I give a self-contained review on radiative p⊥-broadening and radiative energy loss of high-energy partons in QCD matter. The typical p2 ⊥ of high-energy partons receives a double logarithmic correction due to the recoiling effect of medium-induced gluon radiation. Such a double logarithmic term, averaged over the path length of the partons, can be taken as the radiative correction to the jet quenching parameter q and hence contributes to radiative energy loss. This has also been confirmed by detailed calculations of energy loss by radiating two gluons. © 2016 Elsevier B.V. Source


Dubail J.,Yale University | Stephan J.-M.,CEA Saclay Nuclear Research Center
Journal of Statistical Mechanics: Theory and Experiment | Year: 2011

We introduce the (logarithmic) bipartite fidelity of a quantum system A ∪ B as the (logarithm of the) overlap between its ground state wavefunction and the ground state that one would obtain if the interactions between two complementary subsystems A and B were switched off. We argue that it should typically satisfy an area law in dimension d > 1. In the case of one-dimensional quantum critical points (QCP) we find that it admits a universal scaling form, ∼ ln l, where l is the typical size of the smaller subsystem. The prefactor is proportional to the central charge c and depends on the geometry. We also argue that this quantity can be useful for locating quantum phase transitions, allows for a reliable determination of the central charge, and in general exhibits various properties that are similar to the entanglement entropy. Like the entanglement entropy, it contains subleading universal terms in the case of a 2D conformal QCP. © 2011 IOP Publishing Ltd. Source


Ogami S.,Ehime University | Boussac A.,CEA Saclay Nuclear Research Center | Sugiura M.,Ehime University | Sugiura M.,Japan Science and Technology Agency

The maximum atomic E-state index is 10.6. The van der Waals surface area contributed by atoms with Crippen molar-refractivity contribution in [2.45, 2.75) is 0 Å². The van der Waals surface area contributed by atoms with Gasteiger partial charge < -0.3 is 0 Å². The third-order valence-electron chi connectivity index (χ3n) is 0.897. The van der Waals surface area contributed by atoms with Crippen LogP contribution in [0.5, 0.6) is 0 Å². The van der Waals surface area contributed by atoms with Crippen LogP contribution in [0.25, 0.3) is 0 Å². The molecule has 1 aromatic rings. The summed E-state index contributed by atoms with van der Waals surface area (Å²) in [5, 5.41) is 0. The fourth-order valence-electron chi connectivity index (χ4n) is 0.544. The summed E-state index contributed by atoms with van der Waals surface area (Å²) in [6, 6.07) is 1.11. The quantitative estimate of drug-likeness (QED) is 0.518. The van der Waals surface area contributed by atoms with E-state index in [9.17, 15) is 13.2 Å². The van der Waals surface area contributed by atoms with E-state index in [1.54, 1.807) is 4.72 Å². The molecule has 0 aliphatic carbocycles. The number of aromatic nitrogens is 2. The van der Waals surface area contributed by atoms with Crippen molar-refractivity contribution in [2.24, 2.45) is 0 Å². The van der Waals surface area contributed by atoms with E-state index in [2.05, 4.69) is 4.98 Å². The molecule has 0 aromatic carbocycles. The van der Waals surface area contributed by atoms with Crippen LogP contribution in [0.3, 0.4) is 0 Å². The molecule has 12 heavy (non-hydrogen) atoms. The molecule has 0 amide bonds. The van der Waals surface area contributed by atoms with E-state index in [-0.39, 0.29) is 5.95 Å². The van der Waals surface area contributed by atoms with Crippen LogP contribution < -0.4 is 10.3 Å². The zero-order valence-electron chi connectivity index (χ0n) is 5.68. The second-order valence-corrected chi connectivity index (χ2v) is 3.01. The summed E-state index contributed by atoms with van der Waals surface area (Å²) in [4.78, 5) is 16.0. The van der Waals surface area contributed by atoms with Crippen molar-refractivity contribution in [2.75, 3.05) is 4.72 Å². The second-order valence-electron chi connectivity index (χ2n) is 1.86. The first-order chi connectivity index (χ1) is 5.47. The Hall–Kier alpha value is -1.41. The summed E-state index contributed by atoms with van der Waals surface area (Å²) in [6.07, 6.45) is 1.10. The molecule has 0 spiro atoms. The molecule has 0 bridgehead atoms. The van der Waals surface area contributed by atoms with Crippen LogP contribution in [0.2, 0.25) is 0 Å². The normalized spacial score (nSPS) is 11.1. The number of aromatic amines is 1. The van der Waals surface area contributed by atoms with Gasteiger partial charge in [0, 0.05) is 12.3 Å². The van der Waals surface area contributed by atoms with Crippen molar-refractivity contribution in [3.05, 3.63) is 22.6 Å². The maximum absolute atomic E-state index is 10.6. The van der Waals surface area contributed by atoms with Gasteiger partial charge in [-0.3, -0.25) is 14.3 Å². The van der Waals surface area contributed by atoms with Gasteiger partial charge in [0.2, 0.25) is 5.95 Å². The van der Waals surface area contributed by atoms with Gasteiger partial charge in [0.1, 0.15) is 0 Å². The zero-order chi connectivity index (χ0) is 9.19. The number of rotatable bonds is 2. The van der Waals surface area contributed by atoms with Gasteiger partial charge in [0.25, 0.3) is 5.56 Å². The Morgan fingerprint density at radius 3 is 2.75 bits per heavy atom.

Biochimica et Biophysica Acta - Bioenergetics | Year: 2012

The sensitivity to high light conditions of Photosystem II with either PsbA1 (WT*1) or PsbA3 (WT*3) as the D1 protein was studied in whole cells of the thermophilic cyanobacterium Thermosynechococcus elongatus. When the cells are cultivated under high light conditions the following results were found: (i) The O2 evolution activity decreases faster in WT*1 cells than in WT*3 cells both in the absence and in the presence of lincomycin, a protein synthesis inhibitor; (ii) In WT*1 cells, the rate constant for the decrease of the O2 evolution activity is comparable in the presence and in the absence of lincomycin; (iii) The D1 content revealed by western blot analysis decays similarly in both WT*1 and WT*3 cells and much slowly than O2 evolution; (iv) The faster decrease in O2 evolution in WT*1 than in WT*3 cells correlates with a much faster inhibition of the S2-state formation; (v) The shape of the WT*1 cells is altered. All these results are in agreement with a photo-inhibition process resulting in the loss of the O2 activity much faster than the D1 turnover in PsbA1-PSII and likely to a greater production of reactive oxygen species under high light conditions in WT*1 than in WT*3. This latter result is discussed in view of the known effects of the PsbA1 to PsbA3 substitution on the redox properties of the Photosystem II cofactors. The observation that under low light conditions WT*3 cells are able to express the psbA3 gene, whereas under similar conditions wild type cells are expressing mainly the psbA1 gene is also discussed. This article is part of a Special Issue entitled: Photosynthesis Research for Sustainability: from Natural to Artificial. © 2011 Elsevier B.V. All rights reserved. Source


Longhin A.,CEA Saclay Nuclear Research Center
AIP Conference Proceedings | Year: 2010